Well, the first five chapters of The Story of My Life involve mostly exposition. Helen Keller spends some time describing both the setting (her Alabama home) and the members of her family. Helen Keller also relates the true story of how she became deaf, dumb, and blind. In short,...
Well, the first five chapters of The Story of My Life involve mostly exposition. Helen Keller spends some time describing both the setting (her Alabama home) and the members of her family. Helen Keller also relates the true story of how she became deaf, dumb, and blind. In short, she had a sickness when she was almost two years old. It involved a very high fever that was too high for her age and damaged her body as a result. It left her both blind and deaf and, consequently, in not being able to see or hear, she wasn't able to speak well either. Helen Keller then talks a lot about her very first memories: those of not being able to communicate with family members. The frustration begins.
What comes next is a very interesting description of how Helen Keller coped with the change in her life: the change from being able to see and hear to NOT being able to see and hear. She vividly remembers all of the sounds and the sights of her early, early childhood! (This shows Helen's intelligence.) Unfortunately, they are just memories, and Helen is left to get used to both silence and utter darkness. With no outside help, Helen makes up her own way to communicate with her family. It isn't enough, however, and Helen Keller relates how, even though she knew she was incorrigible, she had to throw temper tantrums in order to make herself understood.
Even though Helen Keller wasn't able to understand it from this young age, the older Helen (writing the book) recounts how hard her mother and father tried to get her some kind of medical help. More frustration ensued. Finally, the most interesting and influential character appears: Anne Sullivan. The older Helen Keller (again, the one writing here) relates her very earliest experiences with her teacher as both frustrating and even humiliating. These are Helen Keller's first memories of real education.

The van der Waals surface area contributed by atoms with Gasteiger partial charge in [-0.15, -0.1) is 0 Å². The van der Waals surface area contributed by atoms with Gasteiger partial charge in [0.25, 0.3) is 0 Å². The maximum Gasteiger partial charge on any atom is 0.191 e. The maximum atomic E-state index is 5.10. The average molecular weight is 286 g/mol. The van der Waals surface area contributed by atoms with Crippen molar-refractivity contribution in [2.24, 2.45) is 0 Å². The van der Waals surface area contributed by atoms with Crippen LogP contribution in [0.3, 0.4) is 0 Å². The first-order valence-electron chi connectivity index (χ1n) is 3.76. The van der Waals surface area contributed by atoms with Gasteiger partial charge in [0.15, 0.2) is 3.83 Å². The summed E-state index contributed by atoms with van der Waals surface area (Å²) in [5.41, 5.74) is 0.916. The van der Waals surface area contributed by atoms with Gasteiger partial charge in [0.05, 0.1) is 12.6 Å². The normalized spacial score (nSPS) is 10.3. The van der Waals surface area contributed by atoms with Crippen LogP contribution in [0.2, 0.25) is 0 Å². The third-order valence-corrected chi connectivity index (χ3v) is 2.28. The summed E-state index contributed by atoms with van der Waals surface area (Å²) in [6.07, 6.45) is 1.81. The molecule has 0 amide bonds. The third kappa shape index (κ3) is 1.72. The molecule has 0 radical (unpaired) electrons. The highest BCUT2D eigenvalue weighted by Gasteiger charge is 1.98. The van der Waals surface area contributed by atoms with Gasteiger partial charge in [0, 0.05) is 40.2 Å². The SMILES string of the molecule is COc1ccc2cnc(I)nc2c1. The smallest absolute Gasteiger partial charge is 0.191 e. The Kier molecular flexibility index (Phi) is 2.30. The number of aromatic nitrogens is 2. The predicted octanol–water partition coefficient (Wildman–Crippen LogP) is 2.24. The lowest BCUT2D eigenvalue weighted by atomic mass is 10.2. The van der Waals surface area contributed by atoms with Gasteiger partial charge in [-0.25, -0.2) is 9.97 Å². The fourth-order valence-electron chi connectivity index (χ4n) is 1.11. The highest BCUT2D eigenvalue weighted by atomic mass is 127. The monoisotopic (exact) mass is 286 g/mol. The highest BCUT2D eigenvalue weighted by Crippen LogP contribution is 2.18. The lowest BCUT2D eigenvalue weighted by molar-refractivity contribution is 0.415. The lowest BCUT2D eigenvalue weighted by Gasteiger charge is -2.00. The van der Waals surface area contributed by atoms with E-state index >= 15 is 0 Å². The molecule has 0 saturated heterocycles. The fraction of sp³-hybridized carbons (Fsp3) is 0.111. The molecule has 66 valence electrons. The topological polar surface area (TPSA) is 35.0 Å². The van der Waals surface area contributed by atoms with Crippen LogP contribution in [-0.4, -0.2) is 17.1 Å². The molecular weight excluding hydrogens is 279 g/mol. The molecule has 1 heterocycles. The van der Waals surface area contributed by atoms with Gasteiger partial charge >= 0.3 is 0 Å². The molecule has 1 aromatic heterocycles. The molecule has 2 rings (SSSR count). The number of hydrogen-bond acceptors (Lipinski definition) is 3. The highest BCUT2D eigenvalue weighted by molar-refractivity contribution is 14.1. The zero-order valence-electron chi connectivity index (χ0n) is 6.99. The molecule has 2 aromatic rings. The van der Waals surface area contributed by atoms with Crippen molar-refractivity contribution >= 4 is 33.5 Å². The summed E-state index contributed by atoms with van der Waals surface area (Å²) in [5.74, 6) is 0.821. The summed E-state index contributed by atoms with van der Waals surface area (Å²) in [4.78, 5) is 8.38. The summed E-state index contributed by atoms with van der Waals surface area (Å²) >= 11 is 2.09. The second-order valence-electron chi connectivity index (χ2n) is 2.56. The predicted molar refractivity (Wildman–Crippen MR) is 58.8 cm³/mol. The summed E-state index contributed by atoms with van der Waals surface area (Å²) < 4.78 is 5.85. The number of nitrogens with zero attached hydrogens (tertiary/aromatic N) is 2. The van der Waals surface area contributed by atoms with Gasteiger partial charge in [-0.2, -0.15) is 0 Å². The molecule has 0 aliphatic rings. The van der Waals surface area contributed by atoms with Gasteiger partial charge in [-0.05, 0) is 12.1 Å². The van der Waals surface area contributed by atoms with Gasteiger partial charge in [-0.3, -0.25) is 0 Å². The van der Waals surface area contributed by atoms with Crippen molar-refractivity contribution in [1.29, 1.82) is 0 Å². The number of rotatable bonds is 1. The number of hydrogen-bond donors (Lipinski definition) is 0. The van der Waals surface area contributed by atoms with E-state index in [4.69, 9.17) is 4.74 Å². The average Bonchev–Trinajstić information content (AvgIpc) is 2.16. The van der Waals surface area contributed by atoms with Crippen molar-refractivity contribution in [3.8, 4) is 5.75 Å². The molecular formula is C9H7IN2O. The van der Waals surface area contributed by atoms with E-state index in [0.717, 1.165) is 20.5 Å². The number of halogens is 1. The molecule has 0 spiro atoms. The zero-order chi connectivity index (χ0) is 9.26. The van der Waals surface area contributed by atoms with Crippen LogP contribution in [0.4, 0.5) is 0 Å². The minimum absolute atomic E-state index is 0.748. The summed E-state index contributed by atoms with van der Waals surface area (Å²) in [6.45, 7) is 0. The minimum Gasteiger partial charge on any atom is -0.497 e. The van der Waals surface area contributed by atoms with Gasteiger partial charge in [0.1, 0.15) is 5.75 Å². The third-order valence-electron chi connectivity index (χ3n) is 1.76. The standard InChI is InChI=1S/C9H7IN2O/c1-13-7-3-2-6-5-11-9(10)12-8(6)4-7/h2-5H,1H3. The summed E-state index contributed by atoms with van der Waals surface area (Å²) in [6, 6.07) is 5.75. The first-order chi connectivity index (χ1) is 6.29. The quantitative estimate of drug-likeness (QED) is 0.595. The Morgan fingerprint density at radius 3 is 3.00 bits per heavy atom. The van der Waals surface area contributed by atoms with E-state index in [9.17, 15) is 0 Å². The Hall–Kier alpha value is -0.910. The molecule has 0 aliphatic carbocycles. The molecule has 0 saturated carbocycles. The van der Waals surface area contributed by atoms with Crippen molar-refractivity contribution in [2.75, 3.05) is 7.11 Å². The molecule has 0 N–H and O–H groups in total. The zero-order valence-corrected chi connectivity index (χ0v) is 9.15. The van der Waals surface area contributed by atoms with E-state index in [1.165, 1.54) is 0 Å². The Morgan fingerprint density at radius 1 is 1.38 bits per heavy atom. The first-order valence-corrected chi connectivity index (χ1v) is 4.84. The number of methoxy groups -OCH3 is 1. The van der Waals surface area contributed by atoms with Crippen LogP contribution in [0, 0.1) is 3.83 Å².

Helen Keller's parents are hopeful when they hear about Boston's Perkins Institute. First, though, they hear of Dr. Howe. Dr. Howe had supposedly taught a girl named Laura who was both blind and deaf. Then they hear about possible eye surgery, but as the eye doctor only points them to Dr. Bell (the famous Alexander Graham Bell in history), he suggests the Perkins Institution.
The Kellers DO contact Boston and the Perkins Institution and, when Helen is only six years old, Anne Sullivan arrives in Alabama to teach Helen. Here is where we fast-forward through other works of literature such as The Miracle Worker. By the end of chapter five, Anne Sullivan succeeds in teaching Helen the entire alphabet and Helen already understands that there is a word associated with every single thing she comes in contact with. This is the key to Helen's further education. Chapter five ends with this breakthrough. Here is a beautiful description of Helen's feelings on the subject:
I began my studies with eagerness. Before me I saw a new world opening in beauty and light, and I felt within me the capacity to know all things. In the wonderland of Mind I should be as free as another [with sight and hearing]. Its people, scenery, manners, joys, and tragedies should be living tangible interpreters of the real world.